Fig. 4. DRK plots of metal ions on natural zeolite at constant temperature. Table 4 Parameter obtained in the DKR equation DKR Xm (mmol/kg) (mol2 /J2 ) Sorption energy (E, kJ/mol) Correlation coefficient, R 2 Cu2+ 0.22 -3.50 × 10-9 11.95 0.9774

Co2+ 0.50 -4.11 × 10-9 11.03 0.9644

Zn2+ 0.29 -5.24 × 10-9 9.77 0.9601

Mn2+ 0.15 -6.44 × 10-9 8.81 0.9817


E. Erdem et al. / Journal of Colloid and Interface Science 280 (2004) 309­314

[19] [20] [21] [22] [23] [24] [25] [26] [27] [28]

R.M. Carland, F.F. Aplan, Miner. Metall. Process. 11 (1995) 210. M.S. Joshi, R.P. Mohan, J. Colloid Interface Sci. 95 (1983) 131. G. Blanchard, M. Maunaye, G. Martin, Water Res. 18 (1984) 1501. M.J. Zamzow, B.R. Eichbaum, K.R. Sandgren, D.E. Shanks, Sep. Sci. Technol. 25 (1990) 1555. M.A. Jama, H. Yücel, Sep. Sci. Technol. 24 (15) (1990) 1393. M.V. Mier, R.L. Callejas, R. Gehr, B.E.J. Cisneros, P.J.J. Alvarez, Water Res. 35 (2) (2001) 373. V.J. Inglezakis, M.D. Loizidou, H.P. Grigoropoulou, Water Res. 36 (2002) 2784. D.R. Corbin, B.F. Burgess, A.J. Vega, R.D. Farelee, Anal. Chem. 59 (1987) 2722. S.A. Khan, U.R. Rehman, M.A. Khan, Waste Manage. 15 (1995) 271. A. Langella, M. Pansini, P. Cappelletti, B. de Gennaro, M. de Gennaro, C. Colella, Micropor. Mesopor. Mater. 37 (2000) 337.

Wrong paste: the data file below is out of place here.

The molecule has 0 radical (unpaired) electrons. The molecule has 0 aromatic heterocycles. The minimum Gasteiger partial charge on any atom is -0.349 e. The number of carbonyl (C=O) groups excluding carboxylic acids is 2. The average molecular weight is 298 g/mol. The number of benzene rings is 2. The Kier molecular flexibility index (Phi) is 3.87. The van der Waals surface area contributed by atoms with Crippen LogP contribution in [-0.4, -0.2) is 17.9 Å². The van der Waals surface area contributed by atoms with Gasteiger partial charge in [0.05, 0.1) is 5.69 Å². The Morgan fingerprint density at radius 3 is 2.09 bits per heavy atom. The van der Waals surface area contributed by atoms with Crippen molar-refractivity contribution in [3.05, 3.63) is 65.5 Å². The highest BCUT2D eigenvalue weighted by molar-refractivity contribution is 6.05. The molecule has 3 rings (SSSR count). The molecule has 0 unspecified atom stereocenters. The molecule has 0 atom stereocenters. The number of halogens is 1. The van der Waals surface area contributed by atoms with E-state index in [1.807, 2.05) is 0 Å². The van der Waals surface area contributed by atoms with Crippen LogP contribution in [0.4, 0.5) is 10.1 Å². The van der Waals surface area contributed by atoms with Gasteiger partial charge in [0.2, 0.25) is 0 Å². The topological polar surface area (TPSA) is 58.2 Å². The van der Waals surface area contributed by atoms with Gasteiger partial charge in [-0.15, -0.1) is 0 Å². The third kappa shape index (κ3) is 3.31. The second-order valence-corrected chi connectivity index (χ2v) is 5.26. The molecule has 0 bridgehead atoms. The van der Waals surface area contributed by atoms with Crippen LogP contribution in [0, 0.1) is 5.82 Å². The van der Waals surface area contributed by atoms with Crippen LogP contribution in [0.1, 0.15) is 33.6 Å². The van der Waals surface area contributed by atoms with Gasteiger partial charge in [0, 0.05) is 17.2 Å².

[29] M. Loizidou, K.J. Haralambous, A. Loukatos, D. Dimitrakopoulou, J. Environ. Sci. Health A 27 (1992) 1759. [30] E. Malliou, M. Malamis, P.O. Sakellarides, Water Sci. Technol. 25 (1992) 133. [31] I. Langmuir, J. Am. Chem. Soc. 40 (1918) 1361. [32] H. Leinonen, J. Lehto, Waste Manage. Res. 19 (2001) 45. [33] S.M. Hasany, M.M. Saeed, M. Ahmed, J. Radioanal. Nucl. Chem. 252 (2002) 477. [34] F. Helferrich, Ion Exchange, McGraw­Hill, New York, 1962. [35] W. Rieman, H. Walton, Ion Exchange in Analytical Chemistry, in: International Series of Monographs in Analytical Chemistry, vol. 38, Pergamon, Oxford, 1970. [36] S. Özkar, N.K. Tunali, Anorganik Kimya, Gazi Üniversitesi, Ankara, 1997, p. 316. [37] M.J. Semmens, W.P. Martin, Water Res. 22 (1988) 537.



6 pages

Report File (DMCA)

Our content is added by our users. We aim to remove reported files within 1 working day. Please use this link to notify us:

Report this file as copyright or inappropriate


Notice: fwrite(): send of 199 bytes failed with errno=104 Connection reset by peer in /home/ on line 531